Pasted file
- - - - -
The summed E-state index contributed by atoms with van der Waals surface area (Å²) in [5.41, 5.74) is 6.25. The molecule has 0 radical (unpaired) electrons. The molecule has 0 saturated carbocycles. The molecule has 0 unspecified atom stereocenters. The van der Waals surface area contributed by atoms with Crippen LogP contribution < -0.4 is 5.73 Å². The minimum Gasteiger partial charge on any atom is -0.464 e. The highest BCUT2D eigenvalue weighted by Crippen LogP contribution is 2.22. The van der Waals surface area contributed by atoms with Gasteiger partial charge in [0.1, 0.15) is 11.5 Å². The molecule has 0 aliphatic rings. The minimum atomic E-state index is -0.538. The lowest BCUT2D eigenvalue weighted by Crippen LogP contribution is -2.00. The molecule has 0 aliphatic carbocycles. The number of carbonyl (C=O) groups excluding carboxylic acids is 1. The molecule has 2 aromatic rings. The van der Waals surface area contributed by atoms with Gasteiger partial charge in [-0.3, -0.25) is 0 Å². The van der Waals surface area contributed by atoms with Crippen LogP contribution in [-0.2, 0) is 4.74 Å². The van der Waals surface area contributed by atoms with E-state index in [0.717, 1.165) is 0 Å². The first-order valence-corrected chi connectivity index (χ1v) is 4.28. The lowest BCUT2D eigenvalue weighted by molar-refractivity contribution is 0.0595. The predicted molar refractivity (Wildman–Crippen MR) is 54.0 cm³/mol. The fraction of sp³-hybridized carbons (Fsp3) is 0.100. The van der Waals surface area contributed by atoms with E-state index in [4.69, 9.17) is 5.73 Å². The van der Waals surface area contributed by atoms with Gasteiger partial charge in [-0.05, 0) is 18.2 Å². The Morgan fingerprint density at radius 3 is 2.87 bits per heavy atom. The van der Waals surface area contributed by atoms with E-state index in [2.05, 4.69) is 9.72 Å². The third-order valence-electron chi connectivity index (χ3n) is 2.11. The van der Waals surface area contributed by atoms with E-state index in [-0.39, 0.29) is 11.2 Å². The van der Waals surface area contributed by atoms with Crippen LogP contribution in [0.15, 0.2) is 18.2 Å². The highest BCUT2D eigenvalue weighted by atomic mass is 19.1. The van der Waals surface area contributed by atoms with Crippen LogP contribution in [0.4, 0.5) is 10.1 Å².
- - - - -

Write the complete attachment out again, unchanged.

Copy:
The summed E-state index contributed by atoms with van der Waals surface area (Å²) in [5.41, 5.74) is 6.25. The molecule has 0 radical (unpaired) electrons. The molecule has 0 saturated carbocycles. The molecule has 0 unspecified atom stereocenters. The van der Waals surface area contributed by atoms with Crippen LogP contribution < -0.4 is 5.73 Å². The minimum Gasteiger partial charge on any atom is -0.464 e. The highest BCUT2D eigenvalue weighted by Crippen LogP contribution is 2.22. The van der Waals surface area contributed by atoms with Gasteiger partial charge in [0.1, 0.15) is 11.5 Å². The molecule has 0 aliphatic rings. The minimum atomic E-state index is -0.538. The lowest BCUT2D eigenvalue weighted by Crippen LogP contribution is -2.00. The molecule has 0 aliphatic carbocycles. The number of carbonyl (C=O) groups excluding carboxylic acids is 1. The molecule has 2 aromatic rings. The van der Waals surface area contributed by atoms with Gasteiger partial charge in [-0.3, -0.25) is 0 Å². The van der Waals surface area contributed by atoms with Crippen LogP contribution in [-0.2, 0) is 4.74 Å². The van der Waals surface area contributed by atoms with E-state index in [0.717, 1.165) is 0 Å². The first-order valence-corrected chi connectivity index (χ1v) is 4.28. The lowest BCUT2D eigenvalue weighted by molar-refractivity contribution is 0.0595. The predicted molar refractivity (Wildman–Crippen MR) is 54.0 cm³/mol. The fraction of sp³-hybridized carbons (Fsp3) is 0.100. The van der Waals surface area contributed by atoms with E-state index in [4.69, 9.17) is 5.73 Å². The van der Waals surface area contributed by atoms with Gasteiger partial charge in [-0.05, 0) is 18.2 Å². The Morgan fingerprint density at radius 3 is 2.87 bits per heavy atom. The van der Waals surface area contributed by atoms with E-state index in [2.05, 4.69) is 9.72 Å². The third-order valence-electron chi connectivity index (χ3n) is 2.11. The van der Waals surface area contributed by atoms with E-state index in [-0.39, 0.29) is 11.2 Å². The van der Waals surface area contributed by atoms with Crippen LogP contribution in [0.15, 0.2) is 18.2 Å². The highest BCUT2D eigenvalue weighted by atomic mass is 19.1. The van der Waals surface area contributed by atoms with Crippen LogP contribution in [0.4, 0.5) is 10.1 Å².